As the newest addition to Sandstorm®, I’m thrilled to be a part of a Chicago-based company that has experienced such amazing organic growth. I’m excited to bring my experience implementing disciplined sales and marketing processes for other organizations to Sandstorm, and building upon the great work the team has done to further grow the business.
One of the reasons I joined Sandstorm was the people. Warrior Spirit isn’t just a catchy name; it’s a real spirit that employees truly embody. Culture is key here, and it’s apparent from the moment you walk through the doors.
I’m energized by the work. I have traditionally worked for companies that focus on the implementation side of technology projects. Sandstorm has a great ability to bridge the gap between executing the strategy (creative thinking) and successfully implementing the technology. I’ve found that firms are usually strong in one or the other, but Sandstorm has found the right balance, which leads to successful projects and happy clients.
I have a long history working for large consulting firms and small start-ups, including experience leading sales and business development for consulting firms—specifically, developing relationships with new and existing clients and industry partners. I also have extensive experience advising on strategy, implementation of web content management (WCM and CMS), cloud-based solutions, and custom development for clients ranging from Fortune 1000 to small nonprofits and associations. Sandstorm provides the perfect forum for me to share these experiences and help us grow and scale, while attracting innovative projects and clients, and fostering strong relationships.
When I’m not busy at Sandstorm, you can find me hanging with our three kids—our five-year-old daughter keeps us quite busy! Our two older kids are in college, and our daughter plays college basketball, so we take as many family road trips as we can to watch her play.
We also love drinking wine and craft beer, traveling often, and having friends and family over for get togethers!
Now more than ever, digital security is something that needs a thoughtful approach.
From Yahoo! to the DNC, large, high-profile security breaches are filling the news and making security a hot topic for everyday conversation. There are so many hacks that even data visualizers are struggling to make sense of them all. Which is why 2017 will be the year that companies finally realize the value and necessity of security for their digital properties.
Whether cause or effect, our increasing reliance on technology correlates with the spike in frequency, size, and severity of security breaches. At Sandstorm®, we're big fans of Steve Gibson and his podcast Security Now, where he talks about the race to keep up with new security threats. With each new security improvement developers release, hackers are ready to uncover weaknesses. Over the years, this has brought us to a place where both the threats—and the necessary defenses against those threats—have reached a level of complexity that can seem daunting.
From Convenience to Security
The complexity and automated nature of modern attacks has changed the industry’s view on the lengths hackers are willing to go to. Now, we have to assume that there is always someone looking to exploit opportunities and weaknesses.
While these are just a few examples of the risks and remediations that companies need to consider, they illustrate the many different attack vectors that developers need to address. The trick is to do the following:
- Define the requirements
- Identify the risks and determine the solutions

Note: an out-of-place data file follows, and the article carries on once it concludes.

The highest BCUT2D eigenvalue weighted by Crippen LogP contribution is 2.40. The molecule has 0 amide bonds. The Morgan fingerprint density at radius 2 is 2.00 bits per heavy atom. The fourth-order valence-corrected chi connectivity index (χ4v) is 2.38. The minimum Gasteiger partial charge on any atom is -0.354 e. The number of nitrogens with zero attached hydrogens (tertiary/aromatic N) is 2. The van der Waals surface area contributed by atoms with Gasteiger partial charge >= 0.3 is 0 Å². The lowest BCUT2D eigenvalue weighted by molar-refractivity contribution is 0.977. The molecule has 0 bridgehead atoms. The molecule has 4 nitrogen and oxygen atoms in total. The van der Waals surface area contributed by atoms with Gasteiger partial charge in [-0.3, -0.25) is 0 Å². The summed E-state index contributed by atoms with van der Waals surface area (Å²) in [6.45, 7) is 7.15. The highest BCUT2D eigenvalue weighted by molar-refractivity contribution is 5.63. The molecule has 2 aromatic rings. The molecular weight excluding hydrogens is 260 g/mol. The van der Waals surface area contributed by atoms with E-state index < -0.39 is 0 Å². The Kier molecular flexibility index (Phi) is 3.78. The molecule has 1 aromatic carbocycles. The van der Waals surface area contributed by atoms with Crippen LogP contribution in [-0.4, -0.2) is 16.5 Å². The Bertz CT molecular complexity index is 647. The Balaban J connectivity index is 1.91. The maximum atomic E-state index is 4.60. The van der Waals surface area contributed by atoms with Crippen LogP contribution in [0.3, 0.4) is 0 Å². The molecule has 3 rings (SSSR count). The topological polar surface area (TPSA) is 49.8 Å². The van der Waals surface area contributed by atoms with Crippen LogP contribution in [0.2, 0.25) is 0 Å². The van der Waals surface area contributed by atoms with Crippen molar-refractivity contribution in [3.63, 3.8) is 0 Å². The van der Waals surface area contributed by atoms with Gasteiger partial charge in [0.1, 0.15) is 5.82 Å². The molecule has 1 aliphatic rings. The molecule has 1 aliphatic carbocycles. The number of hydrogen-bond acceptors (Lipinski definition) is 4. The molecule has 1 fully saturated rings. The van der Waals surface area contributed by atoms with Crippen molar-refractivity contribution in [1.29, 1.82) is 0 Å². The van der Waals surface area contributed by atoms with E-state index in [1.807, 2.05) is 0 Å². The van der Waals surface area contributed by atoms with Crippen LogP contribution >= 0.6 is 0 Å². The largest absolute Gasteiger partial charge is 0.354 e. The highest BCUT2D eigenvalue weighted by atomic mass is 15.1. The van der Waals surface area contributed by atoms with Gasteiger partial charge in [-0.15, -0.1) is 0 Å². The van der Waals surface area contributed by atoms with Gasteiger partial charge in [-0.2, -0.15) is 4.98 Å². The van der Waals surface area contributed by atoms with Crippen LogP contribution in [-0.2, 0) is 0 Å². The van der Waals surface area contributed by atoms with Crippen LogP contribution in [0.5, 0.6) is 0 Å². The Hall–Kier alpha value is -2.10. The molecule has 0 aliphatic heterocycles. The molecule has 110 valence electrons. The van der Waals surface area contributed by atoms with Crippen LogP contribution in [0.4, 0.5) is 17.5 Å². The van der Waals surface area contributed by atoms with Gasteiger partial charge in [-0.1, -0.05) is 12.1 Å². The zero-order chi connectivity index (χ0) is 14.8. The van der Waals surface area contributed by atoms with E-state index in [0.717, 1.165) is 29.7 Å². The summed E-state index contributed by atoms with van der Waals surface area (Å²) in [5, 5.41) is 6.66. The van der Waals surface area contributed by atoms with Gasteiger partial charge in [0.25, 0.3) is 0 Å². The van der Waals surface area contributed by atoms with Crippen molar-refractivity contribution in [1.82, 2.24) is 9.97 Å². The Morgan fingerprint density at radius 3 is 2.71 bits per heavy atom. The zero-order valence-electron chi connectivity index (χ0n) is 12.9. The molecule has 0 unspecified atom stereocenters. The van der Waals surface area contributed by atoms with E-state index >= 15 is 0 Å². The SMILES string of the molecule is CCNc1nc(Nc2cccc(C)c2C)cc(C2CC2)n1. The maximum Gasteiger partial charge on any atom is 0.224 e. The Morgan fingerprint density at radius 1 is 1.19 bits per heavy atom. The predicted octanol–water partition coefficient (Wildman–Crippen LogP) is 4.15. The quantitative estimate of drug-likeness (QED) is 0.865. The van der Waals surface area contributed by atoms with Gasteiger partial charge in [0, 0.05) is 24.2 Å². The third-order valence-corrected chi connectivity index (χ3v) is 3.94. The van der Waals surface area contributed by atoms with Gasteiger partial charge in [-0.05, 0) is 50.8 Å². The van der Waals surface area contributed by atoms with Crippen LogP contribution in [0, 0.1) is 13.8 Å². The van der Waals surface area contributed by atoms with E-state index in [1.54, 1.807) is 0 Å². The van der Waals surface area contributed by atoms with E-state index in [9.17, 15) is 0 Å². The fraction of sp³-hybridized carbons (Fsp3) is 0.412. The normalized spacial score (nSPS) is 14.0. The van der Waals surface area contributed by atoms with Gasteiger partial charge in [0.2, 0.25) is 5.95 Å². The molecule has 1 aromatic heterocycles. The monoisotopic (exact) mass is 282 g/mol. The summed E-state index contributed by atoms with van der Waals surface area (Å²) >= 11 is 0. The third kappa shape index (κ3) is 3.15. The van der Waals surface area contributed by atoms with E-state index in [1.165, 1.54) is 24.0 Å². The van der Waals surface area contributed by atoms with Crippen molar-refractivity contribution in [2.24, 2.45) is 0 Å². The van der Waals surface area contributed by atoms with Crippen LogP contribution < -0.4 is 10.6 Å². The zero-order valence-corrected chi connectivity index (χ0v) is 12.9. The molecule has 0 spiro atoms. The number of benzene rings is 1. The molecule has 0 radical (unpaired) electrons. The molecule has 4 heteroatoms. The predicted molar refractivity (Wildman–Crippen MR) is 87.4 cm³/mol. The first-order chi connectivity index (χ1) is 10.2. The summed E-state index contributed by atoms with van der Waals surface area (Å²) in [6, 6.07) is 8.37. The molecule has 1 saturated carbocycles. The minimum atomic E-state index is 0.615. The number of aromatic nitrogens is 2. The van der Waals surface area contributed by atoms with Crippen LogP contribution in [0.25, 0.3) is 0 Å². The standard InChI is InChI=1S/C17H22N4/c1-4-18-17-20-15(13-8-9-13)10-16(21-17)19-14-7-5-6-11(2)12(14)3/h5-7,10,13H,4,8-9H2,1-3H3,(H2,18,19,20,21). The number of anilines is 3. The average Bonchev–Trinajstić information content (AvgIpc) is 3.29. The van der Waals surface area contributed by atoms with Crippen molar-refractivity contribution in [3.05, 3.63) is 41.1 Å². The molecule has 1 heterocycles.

- Design a highly functional application that still puts the user first
Trend #1: Rise of the Botnets
Botnets are a major reason for the increase in security issues. As an industry, we’ve known for some time about the danger of improperly patched or unsecure computers and servers that get infected with malware. But in the last few years, risk has increased exponentially due to the prominence of the Internet of Things (IOT). We have an explosion of internet-connected devices (light bulbs, refrigerators, dishwashers, teddy bears) with many of them rushed to market without regard for security.
Night of the Living Malware
Malware programs target these vulnerable systems to create zombie armies of infected computers that work together to feed on sites. The most recent and well known is the Murai botnet, the code of which was released as open source and has since spawned a plethora of derivations. That's right; you heard me. They’re multiplying, evolving, and getting smarter like a creature out of a bad horror movie.
How bad is it? Projections as of 2016 suggested that 35% of all internet traffic consisted of malicious bots. That's a lot of zombies wandering around looking for your server's brains.
GhostBot in the Machine
Another recent example is GiftGhostBot. This attack came to light in March 2017. Bots are brute forcing the pages that allow customers to check the balance on their gift cards. These bots keep guessing gift card numbers (at an estimated rate of four billion requests per hour) until they get one that has a remaining balance. They can then use that gift code to steal from the gift card holder.
What makes this GiftGhostBot particularly sinister is its sophistication. First, the attack is distributed across multiple compromised devices, servers, and computers—which means there’s no way to track and block these requests by IP. Second, the bots have been set up to use over 740 different user agent profiles, meaning they masquerade as different browsers and operating systems to confuse attempts to filter out their traffic. Vendors might add CAPTCHAs or completely remove these pages to remediate the issue. This is just another example of the exponential scale and complexity of attacks that have shifted the conversation towards security.
What You Can Do
- Your best defense is keeping your systems up-to-date. Apply security updates to all technology in your ecosystem in a timely manner (including websites, servers, computers, employee mobile devices, etc.).